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Ben Jones
Ben Jones, UK Lawyer
Category: Law
Satisfied Customers: 48797
Experience:  Qualified Solicitor - Please start your question with 'For Ben Jones'
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Please can you help. My boyfriend faces the sack from work

Customer Question

Hi please can you help. My boyfriend faces the sack from work and I want to know if there is potentially a case for unfair dismissal? The scenario is that his company van was used without his knowledge by myself and I was involved in a slight accident. The other party reported it to the company and that day, they came and took the vehicle and all work related items from my boyfriend and suspended him whilst they investigate. Can they sack him even though he did not consent to the van being used?
Submitted: 2 years ago.
Category: Law
Expert:  Ben Jones replied 2 years ago.
Hello, my name is***** am a solicitor on this site and it is my pleasure to assist you with your question today. How long has he worked there for?
Customer: replied 2 years ago.
3 years
Customer: replied 2 years ago.
Hi, just for further info, it is a maintenance and building company, with 1 of its contracts being with tower hamlets council. No one else is supposed to drive the van
Expert:  Ben Jones replied 2 years ago.
Did he breach any policies in the process, such as having the van at home when he should not have, etc?
Customer: replied 2 years ago.
No I don't believe so
Expert:  Ben Jones replied 2 years ago.
Whilst I would hope that dismissal can be avoided here, that is still a possibility. This is mainly because the employer does not have to go to the same lengths as a criminal court may have to for example and prove that he was 100% guilty before making a decision. As far as the law stands, misconduct is a common reason for taking disciplinary action and it is also a potentially fair reason for dismissal under the Employment Rights Act 1996. It could be a single act of serious misconduct or a series of less serious acts over a period of time. In order to justify that dismissal on grounds of misconduct was fair, the law requires that the employer:· Conducts a reasonable investigation;· Follows a fair disciplinary procedure;· Has reasonable grounds for believing the employee was guilty; and· Show that dismissal was a decision that a reasonable employer would have taken in the circumstances. In addition, the employer is expected to follow the ACAS Code of Practice on disciplinary and grievance procedures. Altogether, it means that a disciplinary procedure should be conducted as follows: 1. Investigation - a reasonable investigation is needed. What is reasonable depends entirely on the circumstances and especially the nature and seriousness of the allegations. The more serious these are, the more detailed the investigation needs to be. 2. Disciplinary hearing - if the investigation provides sufficient evidence of misconduct, the employee may be invited to attend a formal disciplinary hearing. They must be given prior notice of the hearing, including details of the allegations, allowing them time to prepare. They have the legal right to be accompanied at the hearing but only by a trade union representative or a colleague. 3. Decision and penalty - following the disciplinary, if the employer holds a genuine belief that the employee was guilty, then they can go ahead and dismiss. When deciding on whether dismissal is appropriate, the employer should consider the nature and seriousness of the offence and the employee's length of service and disciplinary record. They also need to act with a degree of consistency if other employees have previously been disciplined over similar issues. Unless the offence was one of gross misconduct, ACAS recommends that the employee should be issued with a written warning. So this is where the investigation would matter because if after it the employer believes h was in some guilty, or that he may have given you permission to drive the van, they could still make decision based on that genuine belief, even if in reality it was different. They cannot necessarily prove that you took it without consent and if their investigation shows that he may have perhaps given consent and they believe that to be the case, they could discipline or even dismiss based on that. In summary, an employer is not expected to prove that the alleged misconduct had definitely occurred. Disciplinary action will be fair if the employer can show that it had conducted a reasonable investigation, followed a fair procedure and held a genuine belief that the employee was guilty. Finally, it must show that the penalty was a reasonable action to take in the circumstances and one that a reasonable employer would have taken. If there are any doubts or evidence that the above requirements have not been satisfied, an appeal can be submitted to the employer straight after the disciplinary outcome is communicated. If the appeal is rejected a claim for unfair dismissal can be made in the employment tribunal. The time limit to claim is 3 months from the date of dismissal and the claimant needs to have at least 2 years' continuous service with that employer. I trust this has answered your query. I would be grateful if you could please take a second to leave a positive rating (selecting 3, 4 or 5 starts at the top of the page). If for any reason you are unhappy with my response or if you need me to clarify anything before you go - please get back to me on here and I will assist further as best as I can. Thank you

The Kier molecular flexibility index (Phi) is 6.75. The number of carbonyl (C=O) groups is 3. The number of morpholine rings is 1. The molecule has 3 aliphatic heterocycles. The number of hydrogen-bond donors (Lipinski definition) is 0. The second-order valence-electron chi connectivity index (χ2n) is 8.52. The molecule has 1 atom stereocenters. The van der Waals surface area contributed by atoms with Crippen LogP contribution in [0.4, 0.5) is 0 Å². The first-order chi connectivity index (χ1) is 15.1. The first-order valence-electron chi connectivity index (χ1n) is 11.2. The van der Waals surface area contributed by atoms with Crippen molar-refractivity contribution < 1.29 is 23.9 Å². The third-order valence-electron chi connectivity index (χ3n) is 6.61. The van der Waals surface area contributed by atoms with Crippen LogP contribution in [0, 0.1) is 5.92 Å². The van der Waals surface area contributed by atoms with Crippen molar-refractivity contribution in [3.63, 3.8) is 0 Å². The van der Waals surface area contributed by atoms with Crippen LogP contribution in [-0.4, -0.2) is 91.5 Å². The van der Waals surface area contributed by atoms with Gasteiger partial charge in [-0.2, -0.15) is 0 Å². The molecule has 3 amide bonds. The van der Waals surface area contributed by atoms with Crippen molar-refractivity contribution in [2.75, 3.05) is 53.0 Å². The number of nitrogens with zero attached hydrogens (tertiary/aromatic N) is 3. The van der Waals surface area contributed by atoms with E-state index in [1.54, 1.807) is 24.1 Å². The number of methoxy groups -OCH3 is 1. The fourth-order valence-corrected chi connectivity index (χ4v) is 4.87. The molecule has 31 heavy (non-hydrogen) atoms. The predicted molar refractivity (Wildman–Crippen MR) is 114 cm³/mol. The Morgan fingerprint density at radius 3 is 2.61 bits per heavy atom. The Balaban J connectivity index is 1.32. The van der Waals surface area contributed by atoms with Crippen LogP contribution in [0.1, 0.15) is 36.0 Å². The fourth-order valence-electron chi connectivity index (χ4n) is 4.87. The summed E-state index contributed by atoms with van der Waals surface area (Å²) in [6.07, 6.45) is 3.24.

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Customer: replied 2 years ago.
Thank you for your help, it's been very helpful.
Expert:  Ben Jones replied 2 years ago.
You are welcome, all the best